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No Swedish meatballs on the menu for Ikea in India

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No Swedish meatballs on the menu for Ikea in India
File photo of Ikea meatballs. Photo: Heiko Junge/NTB Scanpix
14:41 CEST+02:00
Ikea's first ever store in India and the planned 24 to follow will be without one of the Swedish furniture icon's most iconic products: its classic meatballs.

Arguably just as well-known as the flat-pack furniture itself, Ikea's version of Swedish meatballs is so popular that the company is even considering launching standalone restaurants in the future. But when the Swedish brand opens its first Indian store in Hyderabad in 2018, it will be without the signature dish.

"Unfortunately we won't have the original version of Swedish meatballs," Ikea India PR Manager Nivedeeta Moirangthem told The Local.

"There are some cultural sensitivities in different places. India’s a big country, and in every part there are different sensitivities, so to respect that and make it more universal in its appeal we won’t have pork and beef in our meatballs."

Cows are considered holy by India's Hindu population, while pork is not a popular meat in the country.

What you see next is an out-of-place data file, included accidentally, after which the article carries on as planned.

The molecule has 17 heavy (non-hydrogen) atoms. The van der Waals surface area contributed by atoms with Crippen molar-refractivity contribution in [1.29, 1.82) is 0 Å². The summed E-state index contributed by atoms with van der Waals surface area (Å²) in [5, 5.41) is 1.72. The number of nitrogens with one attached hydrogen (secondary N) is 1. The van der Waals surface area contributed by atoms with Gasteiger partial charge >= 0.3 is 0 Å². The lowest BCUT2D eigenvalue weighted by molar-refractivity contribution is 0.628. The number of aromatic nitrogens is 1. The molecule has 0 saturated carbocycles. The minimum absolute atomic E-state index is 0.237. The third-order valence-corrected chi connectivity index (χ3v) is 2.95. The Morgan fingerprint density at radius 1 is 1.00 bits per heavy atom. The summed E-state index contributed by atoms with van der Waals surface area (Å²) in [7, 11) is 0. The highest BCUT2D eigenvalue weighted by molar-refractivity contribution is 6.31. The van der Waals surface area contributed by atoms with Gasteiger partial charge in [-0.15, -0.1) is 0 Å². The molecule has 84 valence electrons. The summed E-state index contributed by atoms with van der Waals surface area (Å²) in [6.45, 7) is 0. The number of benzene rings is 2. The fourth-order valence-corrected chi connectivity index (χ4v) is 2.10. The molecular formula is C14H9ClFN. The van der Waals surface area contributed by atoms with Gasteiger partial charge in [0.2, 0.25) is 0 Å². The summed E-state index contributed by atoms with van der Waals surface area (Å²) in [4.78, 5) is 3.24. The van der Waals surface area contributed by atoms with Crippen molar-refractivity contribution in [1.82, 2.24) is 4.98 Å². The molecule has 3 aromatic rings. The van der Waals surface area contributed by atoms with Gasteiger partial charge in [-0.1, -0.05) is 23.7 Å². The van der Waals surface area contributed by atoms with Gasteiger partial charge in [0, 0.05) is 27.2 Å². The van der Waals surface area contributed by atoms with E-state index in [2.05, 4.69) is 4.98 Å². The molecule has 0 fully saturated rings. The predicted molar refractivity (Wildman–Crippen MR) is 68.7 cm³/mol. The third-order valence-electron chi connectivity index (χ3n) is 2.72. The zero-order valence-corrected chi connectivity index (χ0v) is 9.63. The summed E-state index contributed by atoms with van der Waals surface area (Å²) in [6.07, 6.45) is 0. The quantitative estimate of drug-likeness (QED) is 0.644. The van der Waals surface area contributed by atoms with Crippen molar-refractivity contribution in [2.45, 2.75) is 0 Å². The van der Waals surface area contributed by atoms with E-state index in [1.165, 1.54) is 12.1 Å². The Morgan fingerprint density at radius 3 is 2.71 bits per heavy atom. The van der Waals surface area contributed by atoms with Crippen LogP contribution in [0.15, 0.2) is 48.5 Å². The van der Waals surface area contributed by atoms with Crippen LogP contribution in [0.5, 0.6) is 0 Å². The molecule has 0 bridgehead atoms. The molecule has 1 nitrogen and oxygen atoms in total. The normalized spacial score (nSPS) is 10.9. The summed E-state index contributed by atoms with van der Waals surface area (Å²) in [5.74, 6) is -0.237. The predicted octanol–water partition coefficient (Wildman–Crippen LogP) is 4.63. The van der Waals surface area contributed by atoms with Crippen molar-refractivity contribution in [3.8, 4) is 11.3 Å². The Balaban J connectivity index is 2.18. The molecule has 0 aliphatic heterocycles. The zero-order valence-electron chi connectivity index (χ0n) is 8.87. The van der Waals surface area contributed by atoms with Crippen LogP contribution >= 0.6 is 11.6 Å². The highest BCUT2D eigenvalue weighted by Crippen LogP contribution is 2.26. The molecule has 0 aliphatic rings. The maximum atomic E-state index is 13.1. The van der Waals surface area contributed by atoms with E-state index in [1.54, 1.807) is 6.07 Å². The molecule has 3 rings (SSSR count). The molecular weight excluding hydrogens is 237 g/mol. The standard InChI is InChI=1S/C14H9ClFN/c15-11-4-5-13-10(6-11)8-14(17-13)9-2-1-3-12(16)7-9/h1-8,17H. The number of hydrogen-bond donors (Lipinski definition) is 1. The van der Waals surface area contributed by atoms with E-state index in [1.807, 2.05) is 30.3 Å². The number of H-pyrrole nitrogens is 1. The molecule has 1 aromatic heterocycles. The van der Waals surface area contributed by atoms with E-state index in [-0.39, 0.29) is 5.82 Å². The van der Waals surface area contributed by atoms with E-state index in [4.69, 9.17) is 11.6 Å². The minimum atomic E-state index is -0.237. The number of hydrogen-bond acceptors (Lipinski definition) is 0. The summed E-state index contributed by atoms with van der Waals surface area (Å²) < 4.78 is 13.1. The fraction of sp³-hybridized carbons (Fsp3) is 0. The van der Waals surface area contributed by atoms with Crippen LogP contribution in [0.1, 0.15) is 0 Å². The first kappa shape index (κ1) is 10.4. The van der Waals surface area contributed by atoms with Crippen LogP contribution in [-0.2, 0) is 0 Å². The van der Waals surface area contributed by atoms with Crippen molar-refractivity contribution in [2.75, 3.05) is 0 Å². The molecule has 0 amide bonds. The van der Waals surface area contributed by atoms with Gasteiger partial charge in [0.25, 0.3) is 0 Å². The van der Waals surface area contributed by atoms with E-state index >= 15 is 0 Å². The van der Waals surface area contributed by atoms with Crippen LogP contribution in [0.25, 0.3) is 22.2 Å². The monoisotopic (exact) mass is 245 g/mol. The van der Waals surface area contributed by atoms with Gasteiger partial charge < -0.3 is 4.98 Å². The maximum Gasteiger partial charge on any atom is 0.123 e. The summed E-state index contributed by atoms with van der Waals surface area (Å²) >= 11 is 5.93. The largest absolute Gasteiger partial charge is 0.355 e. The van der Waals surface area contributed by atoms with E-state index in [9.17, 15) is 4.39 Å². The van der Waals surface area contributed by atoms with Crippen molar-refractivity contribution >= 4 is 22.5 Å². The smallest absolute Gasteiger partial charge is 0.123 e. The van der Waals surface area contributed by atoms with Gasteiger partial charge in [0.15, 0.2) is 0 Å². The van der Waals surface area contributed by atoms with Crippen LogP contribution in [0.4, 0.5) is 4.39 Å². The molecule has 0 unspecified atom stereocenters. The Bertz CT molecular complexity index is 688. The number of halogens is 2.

The site of Ikea's Hyderabad store. Photo: Nivedeeta Moirangthem

There will however be plenty of other Swedish dishes available in the Indian stores, and special alternatives to the meatballs are also planned.

"It doesn't mean we won’t have Swedish food. Salmon is very popular, we’ll have lingonberry jam and whatever is possible to bring here. It'll be a 50 percent vegetarian menu, because a lot of people in India are vegetarian," Moirangthem explained.

"We will replace beef and pork with chicken meatballs. We’ll also have a special vegetarian ball, both will be locally sourced from Indian suppliers but keeping in mind the Swedish recipe."

READ ALSO: How homesickness inspired this Indian's Swedish startup

One of the most popular brands in Sweden and with 400 locations worldwide, it is hard to imagine Ikea passing under the radar, but in India where it is new on the scene, there is a lot of work to do to try and get locals interested.

"It's a new brand for India. We've been working on building awareness for three years. Awareness among customers is low, because you don’t have a store here, though people who travelled abroad or have relatives abroad are aware. When the store opens it’ll be a different picture, but for now, yes, it’s a new market," the Ikea India PR manager noted.

READ ALSO: Multiculturalism in Sweden, from an Indian's perspective

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